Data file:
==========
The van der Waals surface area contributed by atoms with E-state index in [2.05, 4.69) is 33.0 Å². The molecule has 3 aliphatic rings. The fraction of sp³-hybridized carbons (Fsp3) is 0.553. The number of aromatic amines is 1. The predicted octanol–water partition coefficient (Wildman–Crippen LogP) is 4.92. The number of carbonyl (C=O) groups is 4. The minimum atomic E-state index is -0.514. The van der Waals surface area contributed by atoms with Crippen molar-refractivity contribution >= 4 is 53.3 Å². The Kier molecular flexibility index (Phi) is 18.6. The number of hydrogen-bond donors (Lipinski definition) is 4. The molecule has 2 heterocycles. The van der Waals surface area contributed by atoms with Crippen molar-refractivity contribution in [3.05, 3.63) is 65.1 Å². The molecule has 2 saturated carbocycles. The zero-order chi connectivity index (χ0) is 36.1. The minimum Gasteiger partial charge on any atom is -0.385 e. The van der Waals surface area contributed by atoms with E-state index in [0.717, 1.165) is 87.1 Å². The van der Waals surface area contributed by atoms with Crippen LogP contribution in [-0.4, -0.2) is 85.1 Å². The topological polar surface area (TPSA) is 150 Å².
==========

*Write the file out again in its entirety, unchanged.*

The van der Waals surface area contributed by atoms with E-state index in [2.05, 4.69) is 33.0 Å². The molecule has 3 aliphatic rings. The fraction of sp³-hybridized carbons (Fsp3) is 0.553. The number of aromatic amines is 1. The predicted octanol–water partition coefficient (Wildman–Crippen LogP) is 4.92. The number of carbonyl (C=O) groups is 4. The minimum atomic E-state index is -0.514. The van der Waals surface area contributed by atoms with Crippen molar-refractivity contribution >= 4 is 53.3 Å². The Kier molecular flexibility index (Phi) is 18.6. The number of hydrogen-bond donors (Lipinski definition) is 4. The molecule has 2 heterocycles. The van der Waals surface area contributed by atoms with Crippen molar-refractivity contribution in [3.05, 3.63) is 65.1 Å². The molecule has 2 saturated carbocycles. The zero-order chi connectivity index (χ0) is 36.1. The minimum Gasteiger partial charge on any atom is -0.385 e. The van der Waals surface area contributed by atoms with E-state index in [0.717, 1.165) is 87.1 Å². The van der Waals surface area contributed by atoms with Crippen LogP contribution in [-0.4, -0.2) is 85.1 Å². The topological polar surface area (TPSA) is 150 Å².